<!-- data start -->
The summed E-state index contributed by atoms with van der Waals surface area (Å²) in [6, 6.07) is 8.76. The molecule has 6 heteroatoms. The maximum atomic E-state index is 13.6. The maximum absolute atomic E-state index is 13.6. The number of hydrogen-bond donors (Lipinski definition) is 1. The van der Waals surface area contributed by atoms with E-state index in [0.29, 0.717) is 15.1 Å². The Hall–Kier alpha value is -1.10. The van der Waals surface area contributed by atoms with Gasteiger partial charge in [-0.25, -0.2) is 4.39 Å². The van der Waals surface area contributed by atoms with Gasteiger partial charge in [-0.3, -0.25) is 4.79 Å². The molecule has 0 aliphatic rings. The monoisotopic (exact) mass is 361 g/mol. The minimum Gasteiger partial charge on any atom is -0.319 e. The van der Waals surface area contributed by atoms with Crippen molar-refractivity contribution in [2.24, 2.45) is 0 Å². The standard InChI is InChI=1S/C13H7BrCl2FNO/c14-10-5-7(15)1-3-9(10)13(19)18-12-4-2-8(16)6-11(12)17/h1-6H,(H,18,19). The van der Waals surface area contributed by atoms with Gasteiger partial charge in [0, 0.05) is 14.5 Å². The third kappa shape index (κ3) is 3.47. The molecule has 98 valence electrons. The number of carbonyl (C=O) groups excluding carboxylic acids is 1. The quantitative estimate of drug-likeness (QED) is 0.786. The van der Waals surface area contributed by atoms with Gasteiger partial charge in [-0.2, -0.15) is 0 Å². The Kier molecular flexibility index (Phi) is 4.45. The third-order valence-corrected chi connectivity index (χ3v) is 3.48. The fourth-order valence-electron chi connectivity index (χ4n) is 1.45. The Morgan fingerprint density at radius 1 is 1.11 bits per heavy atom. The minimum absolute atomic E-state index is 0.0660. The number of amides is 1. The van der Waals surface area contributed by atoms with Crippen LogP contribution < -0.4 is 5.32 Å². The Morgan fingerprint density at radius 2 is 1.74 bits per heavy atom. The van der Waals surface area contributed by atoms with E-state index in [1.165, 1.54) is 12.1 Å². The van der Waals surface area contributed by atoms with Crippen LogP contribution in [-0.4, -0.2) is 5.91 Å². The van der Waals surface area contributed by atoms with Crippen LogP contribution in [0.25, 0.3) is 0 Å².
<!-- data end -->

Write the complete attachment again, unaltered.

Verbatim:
The summed E-state index contributed by atoms with van der Waals surface area (Å²) in [6, 6.07) is 8.76. The molecule has 6 heteroatoms. The maximum atomic E-state index is 13.6. The maximum absolute atomic E-state index is 13.6. The number of hydrogen-bond donors (Lipinski definition) is 1. The van der Waals surface area contributed by atoms with E-state index in [0.29, 0.717) is 15.1 Å². The Hall–Kier alpha value is -1.10. The van der Waals surface area contributed by atoms with Gasteiger partial charge in [-0.25, -0.2) is 4.39 Å². The van der Waals surface area contributed by atoms with Gasteiger partial charge in [-0.3, -0.25) is 4.79 Å². The molecule has 0 aliphatic rings. The monoisotopic (exact) mass is 361 g/mol. The minimum Gasteiger partial charge on any atom is -0.319 e. The van der Waals surface area contributed by atoms with Crippen molar-refractivity contribution in [2.24, 2.45) is 0 Å². The standard InChI is InChI=1S/C13H7BrCl2FNO/c14-10-5-7(15)1-3-9(10)13(19)18-12-4-2-8(16)6-11(12)17/h1-6H,(H,18,19). The van der Waals surface area contributed by atoms with Gasteiger partial charge in [0, 0.05) is 14.5 Å². The third kappa shape index (κ3) is 3.47. The molecule has 98 valence electrons. The number of carbonyl (C=O) groups excluding carboxylic acids is 1. The quantitative estimate of drug-likeness (QED) is 0.786. The van der Waals surface area contributed by atoms with Gasteiger partial charge in [-0.2, -0.15) is 0 Å². The Kier molecular flexibility index (Phi) is 4.45. The third-order valence-corrected chi connectivity index (χ3v) is 3.48. The fourth-order valence-electron chi connectivity index (χ4n) is 1.45. The Morgan fingerprint density at radius 1 is 1.11 bits per heavy atom. The minimum absolute atomic E-state index is 0.0660. The number of amides is 1. The van der Waals surface area contributed by atoms with Crippen LogP contribution < -0.4 is 5.32 Å². The Morgan fingerprint density at radius 2 is 1.74 bits per heavy atom. The van der Waals surface area contributed by atoms with E-state index in [1.165, 1.54) is 12.1 Å². The van der Waals surface area contributed by atoms with Crippen LogP contribution in [-0.4, -0.2) is 5.91 Å². The van der Waals surface area contributed by atoms with Crippen LogP contribution in [0.25, 0.3) is 0 Å².